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Anabella Davila and Marta M. Elvira

This chapter identifies the key (silent) stakeholders involved in employment relationships, determining how human resource management (HRM) systems have been configured. The authors develop arguments supporting the three pillars on which this stakeholder HRM model is built. They also present a systematic analysis of ten Latin American multinational corporations’ annual and sustainability reports to identify how organisations promote employee involvement with the local community, and the HRM practices that link employees with their proximal community to foster social inclusion.

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Anabella Davila and Marta M. Elvira

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Lena Zander, Audra I. Mockaitis, Anne-Wil Harzing, Willhelm Barner-Rasmussen, Cordula Barzantny, Srabani Roy Choudhury, Anabella Davila, Joyce De Leon, Alvaro Espejo, Rita Ferreira, Axèle Giroud, Kathrin Köster, Yung-Kuei Liang, Michael J. Morley, Barbara Myloni, Joseph O.T. Odusanya, Sharon L. O’Sullivan, Ananda Kumar Palaniappan, Paulo Prochno, Ayse Saka-Helmhout, Sununta Siengthai, Ayda Uzunçarşılı Soydaş and Linda Viswat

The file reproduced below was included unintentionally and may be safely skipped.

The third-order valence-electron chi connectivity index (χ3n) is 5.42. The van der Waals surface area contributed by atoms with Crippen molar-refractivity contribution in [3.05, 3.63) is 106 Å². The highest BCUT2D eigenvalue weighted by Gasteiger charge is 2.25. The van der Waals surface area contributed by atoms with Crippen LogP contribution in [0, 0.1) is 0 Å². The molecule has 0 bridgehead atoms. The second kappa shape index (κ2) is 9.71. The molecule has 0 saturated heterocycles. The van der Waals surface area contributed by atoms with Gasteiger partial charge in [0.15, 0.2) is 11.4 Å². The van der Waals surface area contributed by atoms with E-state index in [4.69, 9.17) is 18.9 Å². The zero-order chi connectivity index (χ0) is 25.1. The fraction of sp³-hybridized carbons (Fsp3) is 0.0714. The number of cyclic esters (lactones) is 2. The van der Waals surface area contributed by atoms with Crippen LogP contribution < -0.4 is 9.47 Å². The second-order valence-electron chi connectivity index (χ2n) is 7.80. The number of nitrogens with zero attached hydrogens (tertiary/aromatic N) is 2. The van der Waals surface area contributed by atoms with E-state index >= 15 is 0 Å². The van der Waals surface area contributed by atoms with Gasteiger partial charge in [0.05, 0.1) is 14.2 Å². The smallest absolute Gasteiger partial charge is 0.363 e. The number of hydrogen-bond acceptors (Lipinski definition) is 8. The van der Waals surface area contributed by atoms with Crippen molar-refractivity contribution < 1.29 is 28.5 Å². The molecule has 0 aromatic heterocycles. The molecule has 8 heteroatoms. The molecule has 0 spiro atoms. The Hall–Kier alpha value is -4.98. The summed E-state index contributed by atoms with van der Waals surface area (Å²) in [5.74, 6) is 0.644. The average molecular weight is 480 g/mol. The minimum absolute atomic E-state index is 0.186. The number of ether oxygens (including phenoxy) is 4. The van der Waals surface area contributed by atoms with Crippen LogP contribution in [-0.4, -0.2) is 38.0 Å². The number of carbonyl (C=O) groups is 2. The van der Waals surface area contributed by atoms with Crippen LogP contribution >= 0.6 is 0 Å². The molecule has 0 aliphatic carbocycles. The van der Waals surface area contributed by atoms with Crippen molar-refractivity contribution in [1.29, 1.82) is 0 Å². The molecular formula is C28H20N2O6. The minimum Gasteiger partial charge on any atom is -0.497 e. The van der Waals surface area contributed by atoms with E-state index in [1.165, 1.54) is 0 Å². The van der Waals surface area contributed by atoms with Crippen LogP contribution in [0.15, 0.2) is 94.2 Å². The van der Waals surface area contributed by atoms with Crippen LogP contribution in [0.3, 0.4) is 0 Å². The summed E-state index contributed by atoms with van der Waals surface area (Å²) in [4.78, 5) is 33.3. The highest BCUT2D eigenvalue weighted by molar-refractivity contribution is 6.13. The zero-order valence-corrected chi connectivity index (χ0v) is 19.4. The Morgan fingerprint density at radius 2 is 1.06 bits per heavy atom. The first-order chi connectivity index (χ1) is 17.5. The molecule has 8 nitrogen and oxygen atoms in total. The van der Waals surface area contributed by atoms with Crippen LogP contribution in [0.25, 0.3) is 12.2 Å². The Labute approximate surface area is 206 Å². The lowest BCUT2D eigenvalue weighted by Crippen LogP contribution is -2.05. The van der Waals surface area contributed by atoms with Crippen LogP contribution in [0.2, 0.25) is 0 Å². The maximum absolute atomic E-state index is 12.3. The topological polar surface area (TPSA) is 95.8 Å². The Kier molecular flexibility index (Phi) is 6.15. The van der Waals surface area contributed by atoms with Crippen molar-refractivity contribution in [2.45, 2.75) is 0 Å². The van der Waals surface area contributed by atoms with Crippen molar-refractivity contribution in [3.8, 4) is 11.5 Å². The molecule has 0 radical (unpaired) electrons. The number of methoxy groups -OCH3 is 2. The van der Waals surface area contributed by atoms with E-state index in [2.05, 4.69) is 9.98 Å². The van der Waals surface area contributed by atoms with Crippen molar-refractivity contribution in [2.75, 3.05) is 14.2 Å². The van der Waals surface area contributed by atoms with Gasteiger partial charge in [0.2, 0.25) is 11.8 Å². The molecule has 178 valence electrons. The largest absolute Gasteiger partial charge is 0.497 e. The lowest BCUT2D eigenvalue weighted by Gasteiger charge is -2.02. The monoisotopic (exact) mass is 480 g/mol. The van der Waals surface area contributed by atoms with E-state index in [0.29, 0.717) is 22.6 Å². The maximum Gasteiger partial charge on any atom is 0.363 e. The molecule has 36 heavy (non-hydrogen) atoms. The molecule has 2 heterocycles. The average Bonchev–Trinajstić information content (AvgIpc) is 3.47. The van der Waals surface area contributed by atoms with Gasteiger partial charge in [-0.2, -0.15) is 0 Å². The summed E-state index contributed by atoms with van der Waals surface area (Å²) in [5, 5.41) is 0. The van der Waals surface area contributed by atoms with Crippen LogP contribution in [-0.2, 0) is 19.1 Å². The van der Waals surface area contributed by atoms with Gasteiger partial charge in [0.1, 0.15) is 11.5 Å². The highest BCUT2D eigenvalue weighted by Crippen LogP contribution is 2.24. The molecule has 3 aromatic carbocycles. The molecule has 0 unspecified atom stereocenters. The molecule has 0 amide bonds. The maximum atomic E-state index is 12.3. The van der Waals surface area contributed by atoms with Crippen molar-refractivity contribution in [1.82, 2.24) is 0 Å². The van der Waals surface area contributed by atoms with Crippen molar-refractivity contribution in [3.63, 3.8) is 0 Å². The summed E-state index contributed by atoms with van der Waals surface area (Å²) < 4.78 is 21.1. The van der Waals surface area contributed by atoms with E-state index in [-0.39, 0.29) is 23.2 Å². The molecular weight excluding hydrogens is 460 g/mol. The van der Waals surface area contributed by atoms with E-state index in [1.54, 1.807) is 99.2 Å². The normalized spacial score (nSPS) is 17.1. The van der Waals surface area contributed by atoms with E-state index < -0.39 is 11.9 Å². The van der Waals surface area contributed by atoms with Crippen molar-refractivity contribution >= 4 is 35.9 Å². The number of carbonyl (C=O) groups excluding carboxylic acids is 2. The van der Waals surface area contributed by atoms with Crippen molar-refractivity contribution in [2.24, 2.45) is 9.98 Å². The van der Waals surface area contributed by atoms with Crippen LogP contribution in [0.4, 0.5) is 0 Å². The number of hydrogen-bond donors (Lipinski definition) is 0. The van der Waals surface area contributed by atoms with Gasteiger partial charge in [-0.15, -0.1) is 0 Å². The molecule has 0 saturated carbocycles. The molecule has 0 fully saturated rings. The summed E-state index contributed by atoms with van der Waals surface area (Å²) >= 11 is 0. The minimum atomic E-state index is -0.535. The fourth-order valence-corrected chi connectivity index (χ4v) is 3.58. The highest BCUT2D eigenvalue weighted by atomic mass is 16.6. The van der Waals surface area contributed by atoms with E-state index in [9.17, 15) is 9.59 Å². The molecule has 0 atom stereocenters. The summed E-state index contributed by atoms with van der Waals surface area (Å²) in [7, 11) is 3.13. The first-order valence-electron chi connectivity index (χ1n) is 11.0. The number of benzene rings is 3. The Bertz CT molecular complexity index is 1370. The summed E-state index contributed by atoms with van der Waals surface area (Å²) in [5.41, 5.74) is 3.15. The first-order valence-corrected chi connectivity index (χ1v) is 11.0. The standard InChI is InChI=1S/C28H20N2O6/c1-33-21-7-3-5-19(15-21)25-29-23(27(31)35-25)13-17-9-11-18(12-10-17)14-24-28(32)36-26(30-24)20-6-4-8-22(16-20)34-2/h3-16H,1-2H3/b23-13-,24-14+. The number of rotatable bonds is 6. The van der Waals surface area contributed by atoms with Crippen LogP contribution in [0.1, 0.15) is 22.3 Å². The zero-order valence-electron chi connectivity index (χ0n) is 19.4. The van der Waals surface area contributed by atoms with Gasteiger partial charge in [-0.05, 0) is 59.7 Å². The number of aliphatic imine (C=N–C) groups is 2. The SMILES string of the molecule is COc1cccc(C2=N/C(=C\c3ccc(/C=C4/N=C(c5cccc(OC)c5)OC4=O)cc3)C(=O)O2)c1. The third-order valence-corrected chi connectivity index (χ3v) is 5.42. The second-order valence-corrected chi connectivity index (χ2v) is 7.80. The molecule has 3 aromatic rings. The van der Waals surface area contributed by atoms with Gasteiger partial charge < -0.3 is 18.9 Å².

The field of cross-cultural leadership has seen a boom in empirical research over the last few decades, yet there are still few large-scale studies that seek explanations for leadership behavior. Earlier research has provided knowledge and awareness about differences and similarities in leadership attitudes, ideals, perceptions and preferences across countries and cultures, but to predict leadership behavior remains difficult. In this chapter, leader’s ‘action intent’ is proposed as a ‘close-to-action’ concept in contrast to the more ‘far-from-action’ concepts used in earlier leadership research. Importantly, for ‘close-to-action’ concepts to be able to provide better predictions these need to provide contextual and situational cues. In our study, carried out in 22 countries, respondents have ranked their preferred action alternative for six specific leadership scenarios. We find inter-country and intra-country variation in action intent for each scenario and meaningful correlations with culturally endorsed leadership ideals. Drawing on our empirical illustration we provide implications from our findings for global leadership. And although there are no simple answers as to how to predict leadership behavior, we posit that using ‘action intent’ as a leadership measure will generate a better understanding and provide stronger predictions of leader behavior globally.